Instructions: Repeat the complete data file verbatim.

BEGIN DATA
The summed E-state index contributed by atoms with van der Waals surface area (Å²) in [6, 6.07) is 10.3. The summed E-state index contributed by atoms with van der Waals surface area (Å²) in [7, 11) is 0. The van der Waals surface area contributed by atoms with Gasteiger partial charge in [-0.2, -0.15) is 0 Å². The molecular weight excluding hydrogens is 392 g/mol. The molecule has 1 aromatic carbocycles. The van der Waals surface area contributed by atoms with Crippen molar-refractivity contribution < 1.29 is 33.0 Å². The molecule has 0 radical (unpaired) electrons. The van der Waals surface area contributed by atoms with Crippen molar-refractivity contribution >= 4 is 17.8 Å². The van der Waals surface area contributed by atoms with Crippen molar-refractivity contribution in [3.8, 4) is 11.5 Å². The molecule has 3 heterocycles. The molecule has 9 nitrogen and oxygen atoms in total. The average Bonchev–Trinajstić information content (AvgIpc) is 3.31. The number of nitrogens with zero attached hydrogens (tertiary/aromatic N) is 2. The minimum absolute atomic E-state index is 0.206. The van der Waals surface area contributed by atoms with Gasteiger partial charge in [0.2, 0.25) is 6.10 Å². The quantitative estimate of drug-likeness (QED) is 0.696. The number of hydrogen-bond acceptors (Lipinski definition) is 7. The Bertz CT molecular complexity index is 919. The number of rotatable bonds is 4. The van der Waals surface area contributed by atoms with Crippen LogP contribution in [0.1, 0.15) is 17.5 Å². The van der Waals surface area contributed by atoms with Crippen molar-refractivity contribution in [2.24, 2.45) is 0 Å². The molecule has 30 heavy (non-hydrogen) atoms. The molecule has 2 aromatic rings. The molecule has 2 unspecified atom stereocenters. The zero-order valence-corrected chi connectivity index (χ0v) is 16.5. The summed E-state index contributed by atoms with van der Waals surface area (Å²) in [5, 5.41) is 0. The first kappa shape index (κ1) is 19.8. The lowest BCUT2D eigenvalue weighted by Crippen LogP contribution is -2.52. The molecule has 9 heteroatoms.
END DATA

The summed E-state index contributed by atoms with van der Waals surface area (Å²) in [6, 6.07) is 10.3. The summed E-state index contributed by atoms with van der Waals surface area (Å²) in [7, 11) is 0. The van der Waals surface area contributed by atoms with Gasteiger partial charge in [-0.2, -0.15) is 0 Å². The molecular weight excluding hydrogens is 392 g/mol. The molecule has 1 aromatic carbocycles. The van der Waals surface area contributed by atoms with Crippen molar-refractivity contribution < 1.29 is 33.0 Å². The molecule has 0 radical (unpaired) electrons. The van der Waals surface area contributed by atoms with Crippen molar-refractivity contribution >= 4 is 17.8 Å². The van der Waals surface area contributed by atoms with Crippen molar-refractivity contribution in [3.8, 4) is 11.5 Å². The molecule has 3 heterocycles. The molecule has 9 nitrogen and oxygen atoms in total. The average Bonchev–Trinajstić information content (AvgIpc) is 3.31. The number of nitrogens with zero attached hydrogens (tertiary/aromatic N) is 2. The minimum absolute atomic E-state index is 0.206. The van der Waals surface area contributed by atoms with Gasteiger partial charge in [0.2, 0.25) is 6.10 Å². The quantitative estimate of drug-likeness (QED) is 0.696. The number of hydrogen-bond acceptors (Lipinski definition) is 7. The Bertz CT molecular complexity index is 919. The number of rotatable bonds is 4. The van der Waals surface area contributed by atoms with Crippen LogP contribution in [0.1, 0.15) is 17.5 Å². The van der Waals surface area contributed by atoms with Crippen molar-refractivity contribution in [2.24, 2.45) is 0 Å². The molecule has 30 heavy (non-hydrogen) atoms. The molecule has 2 aromatic rings. The molecule has 2 unspecified atom stereocenters. The zero-order valence-corrected chi connectivity index (χ0v) is 16.5. The summed E-state index contributed by atoms with van der Waals surface area (Å²) in [5, 5.41) is 0. The first kappa shape index (κ1) is 19.8. The lowest BCUT2D eigenvalue weighted by Crippen LogP contribution is -2.52. The molecule has 9 heteroatoms.